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Bible Commentaries

F.B. Meyer's 'Through the Bible' Commentary

Psalms 78



Verses 1-12


Psalms 78:1-12

This psalm is said to have arisen, from a strong controversy between Judah and Ephraim as to the location of God’s sanctuary, and its final transfer within the limits of the tribe of Judah. The psalmist enumerates the moral and spiritual considerations that led to the choice. See Psalms 78:67-68. The great message of the psalm is the inconstancy of the people, which so often manifested itself. Whose spirit was not stedfast with God, Psalms 78:8. They turned back in battle, Psalms 78:9. See also Psalms 78:17; Psalms 78:37; Psalms 78:41; Psalms 78:57. It may be that the psalmist implies that these failures were for the most part Ephraim’s, and that therefore Judah was chosen. Surely, however, there was not much to choose between them, and whatever favor was shown to either of them was wholly attributable to God’s unchanging mercy.

This hymn was probably intended to be learned by the children in the Hebrew home, that they might set their hearts on God and not forget His works. It is a good practice to store the fresh memories of the young with the words of Scripture, which will often return in afterlife in hours of temptation and distress. The memorizing of the Word of God is a most valuable habit. The wheels of the mind and heart must grind-let them grind wheat.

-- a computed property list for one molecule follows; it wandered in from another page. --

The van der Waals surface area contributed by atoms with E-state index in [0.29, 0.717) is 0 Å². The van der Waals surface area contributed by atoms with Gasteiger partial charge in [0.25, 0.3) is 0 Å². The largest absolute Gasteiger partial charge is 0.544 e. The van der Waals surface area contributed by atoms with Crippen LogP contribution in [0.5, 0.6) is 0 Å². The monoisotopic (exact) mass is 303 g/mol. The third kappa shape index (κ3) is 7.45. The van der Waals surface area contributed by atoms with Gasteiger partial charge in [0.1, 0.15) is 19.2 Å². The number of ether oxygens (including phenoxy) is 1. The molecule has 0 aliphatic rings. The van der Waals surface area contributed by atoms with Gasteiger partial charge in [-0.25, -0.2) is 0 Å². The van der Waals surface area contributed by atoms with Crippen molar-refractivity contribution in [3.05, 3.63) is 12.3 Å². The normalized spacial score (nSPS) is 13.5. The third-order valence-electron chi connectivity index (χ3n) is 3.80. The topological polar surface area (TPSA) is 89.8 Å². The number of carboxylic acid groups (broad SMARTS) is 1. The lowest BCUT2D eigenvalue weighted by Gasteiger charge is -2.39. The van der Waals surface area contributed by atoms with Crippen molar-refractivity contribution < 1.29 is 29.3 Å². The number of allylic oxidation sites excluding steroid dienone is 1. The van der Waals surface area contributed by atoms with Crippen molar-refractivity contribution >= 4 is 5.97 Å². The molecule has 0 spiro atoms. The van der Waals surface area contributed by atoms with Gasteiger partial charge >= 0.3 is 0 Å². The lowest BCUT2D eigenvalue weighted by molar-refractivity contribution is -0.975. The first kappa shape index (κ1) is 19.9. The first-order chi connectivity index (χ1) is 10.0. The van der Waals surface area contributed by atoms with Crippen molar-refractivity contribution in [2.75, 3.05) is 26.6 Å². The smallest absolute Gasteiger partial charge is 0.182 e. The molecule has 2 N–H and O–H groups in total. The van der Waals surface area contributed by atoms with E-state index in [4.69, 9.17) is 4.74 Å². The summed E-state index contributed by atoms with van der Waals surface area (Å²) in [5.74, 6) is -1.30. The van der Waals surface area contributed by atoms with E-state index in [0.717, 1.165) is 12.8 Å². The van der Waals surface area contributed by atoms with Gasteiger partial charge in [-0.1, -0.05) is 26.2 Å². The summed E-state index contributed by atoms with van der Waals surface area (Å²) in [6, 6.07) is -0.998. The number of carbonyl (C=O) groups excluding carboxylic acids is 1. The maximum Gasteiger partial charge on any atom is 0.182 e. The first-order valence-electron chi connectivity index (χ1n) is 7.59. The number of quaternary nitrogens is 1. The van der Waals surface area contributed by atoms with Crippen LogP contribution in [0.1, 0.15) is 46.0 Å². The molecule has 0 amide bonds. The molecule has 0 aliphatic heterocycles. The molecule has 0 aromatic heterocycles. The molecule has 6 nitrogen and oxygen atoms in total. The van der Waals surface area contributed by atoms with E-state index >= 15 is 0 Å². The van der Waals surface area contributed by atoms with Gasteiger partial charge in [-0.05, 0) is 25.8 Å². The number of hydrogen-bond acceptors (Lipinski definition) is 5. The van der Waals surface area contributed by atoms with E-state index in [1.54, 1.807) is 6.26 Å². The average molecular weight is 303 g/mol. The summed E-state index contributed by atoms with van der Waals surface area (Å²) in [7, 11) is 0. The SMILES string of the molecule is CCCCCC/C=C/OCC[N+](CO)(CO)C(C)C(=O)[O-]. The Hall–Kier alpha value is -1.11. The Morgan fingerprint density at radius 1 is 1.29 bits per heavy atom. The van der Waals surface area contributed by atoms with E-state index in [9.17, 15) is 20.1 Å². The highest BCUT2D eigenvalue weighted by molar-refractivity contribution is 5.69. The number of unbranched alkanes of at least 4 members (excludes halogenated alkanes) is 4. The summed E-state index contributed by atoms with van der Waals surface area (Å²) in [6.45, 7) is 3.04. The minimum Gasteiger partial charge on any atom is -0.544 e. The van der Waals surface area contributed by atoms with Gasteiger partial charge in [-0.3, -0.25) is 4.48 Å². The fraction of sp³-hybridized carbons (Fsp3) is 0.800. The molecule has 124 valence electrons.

Verses 13-24


Psalms 78:13-24

Throughout this wonderful recital there is a perpetual contrast between God’s unswerving goodness and the incessant backsliding of His people; and as we read it, we learn that sin is not simply the violation of the divine law, but a source of pain and trouble to our Heavenly Father’s heart. For us He cleaves the seas, leads us in the daytime, builds His watch-fires around us at night, and brings streams of blessing from the rocks. But we tempt Him by our incessant unbelief. We say, He certainly did thus and thus, but can He, will He, do this or that? “Can God furnish?” “Can God give bread?”

When shall we dare to believe in our Lord’s assurances; first, that “with God all things are possible;” and second, that “all things are possible to him that believeth”? But we must live habitually in fellowship with God before we are able to exercise this faith. As we nourish our souls by feeding on the promises, and studying what He has done in the lives of others, out faith removes all the boundaries with which it had limited the Holy One, and cries, “Thou canst and thou wilt!”